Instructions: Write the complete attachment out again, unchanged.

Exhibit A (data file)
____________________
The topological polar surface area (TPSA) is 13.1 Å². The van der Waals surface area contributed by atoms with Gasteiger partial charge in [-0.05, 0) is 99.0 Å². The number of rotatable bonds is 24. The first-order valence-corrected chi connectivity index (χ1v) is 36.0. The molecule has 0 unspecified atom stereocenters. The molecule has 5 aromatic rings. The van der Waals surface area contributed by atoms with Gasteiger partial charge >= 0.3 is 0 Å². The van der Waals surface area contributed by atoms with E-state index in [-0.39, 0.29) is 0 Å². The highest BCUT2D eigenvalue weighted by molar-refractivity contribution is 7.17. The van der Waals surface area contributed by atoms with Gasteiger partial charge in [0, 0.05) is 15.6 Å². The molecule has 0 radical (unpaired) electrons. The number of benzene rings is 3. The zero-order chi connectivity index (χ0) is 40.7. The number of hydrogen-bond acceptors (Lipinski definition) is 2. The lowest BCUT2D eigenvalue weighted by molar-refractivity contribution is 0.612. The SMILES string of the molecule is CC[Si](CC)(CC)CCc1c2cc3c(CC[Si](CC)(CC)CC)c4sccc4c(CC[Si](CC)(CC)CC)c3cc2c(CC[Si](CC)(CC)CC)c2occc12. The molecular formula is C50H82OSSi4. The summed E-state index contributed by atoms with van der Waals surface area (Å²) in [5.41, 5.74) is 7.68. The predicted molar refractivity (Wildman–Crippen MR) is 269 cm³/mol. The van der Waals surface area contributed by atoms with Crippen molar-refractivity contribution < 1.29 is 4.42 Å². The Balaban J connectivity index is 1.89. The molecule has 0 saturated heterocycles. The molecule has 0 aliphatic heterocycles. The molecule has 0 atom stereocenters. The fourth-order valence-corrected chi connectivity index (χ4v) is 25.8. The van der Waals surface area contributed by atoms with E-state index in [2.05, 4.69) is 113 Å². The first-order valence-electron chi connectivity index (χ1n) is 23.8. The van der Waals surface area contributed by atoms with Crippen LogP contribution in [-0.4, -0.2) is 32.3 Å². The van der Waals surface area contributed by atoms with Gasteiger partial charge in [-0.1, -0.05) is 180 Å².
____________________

The topological polar surface area (TPSA) is 13.1 Å². The van der Waals surface area contributed by atoms with Gasteiger partial charge in [-0.05, 0) is 99.0 Å². The number of rotatable bonds is 24. The first-order valence-corrected chi connectivity index (χ1v) is 36.0. The molecule has 0 unspecified atom stereocenters. The molecule has 5 aromatic rings. The van der Waals surface area contributed by atoms with Gasteiger partial charge >= 0.3 is 0 Å². The van der Waals surface area contributed by atoms with E-state index in [-0.39, 0.29) is 0 Å². The highest BCUT2D eigenvalue weighted by molar-refractivity contribution is 7.17. The van der Waals surface area contributed by atoms with Gasteiger partial charge in [0, 0.05) is 15.6 Å². The molecule has 0 radical (unpaired) electrons. The number of benzene rings is 3. The zero-order chi connectivity index (χ0) is 40.7. The number of hydrogen-bond acceptors (Lipinski definition) is 2. The lowest BCUT2D eigenvalue weighted by molar-refractivity contribution is 0.612. The SMILES string of the molecule is CC[Si](CC)(CC)CCc1c2cc3c(CC[Si](CC)(CC)CC)c4sccc4c(CC[Si](CC)(CC)CC)c3cc2c(CC[Si](CC)(CC)CC)c2occc12. The molecular formula is C50H82OSSi4. The summed E-state index contributed by atoms with van der Waals surface area (Å²) in [5.41, 5.74) is 7.68. The predicted molar refractivity (Wildman–Crippen MR) is 269 cm³/mol. The van der Waals surface area contributed by atoms with Crippen molar-refractivity contribution < 1.29 is 4.42 Å². The Balaban J connectivity index is 1.89. The molecule has 0 saturated heterocycles. The molecule has 0 aliphatic heterocycles. The molecule has 0 atom stereocenters. The fourth-order valence-corrected chi connectivity index (χ4v) is 25.8. The van der Waals surface area contributed by atoms with E-state index in [2.05, 4.69) is 113 Å². The first-order valence-electron chi connectivity index (χ1n) is 23.8. The van der Waals surface area contributed by atoms with Crippen LogP contribution in [-0.4, -0.2) is 32.3 Å². The van der Waals surface area contributed by atoms with Gasteiger partial charge in [-0.1, -0.05) is 180 Å².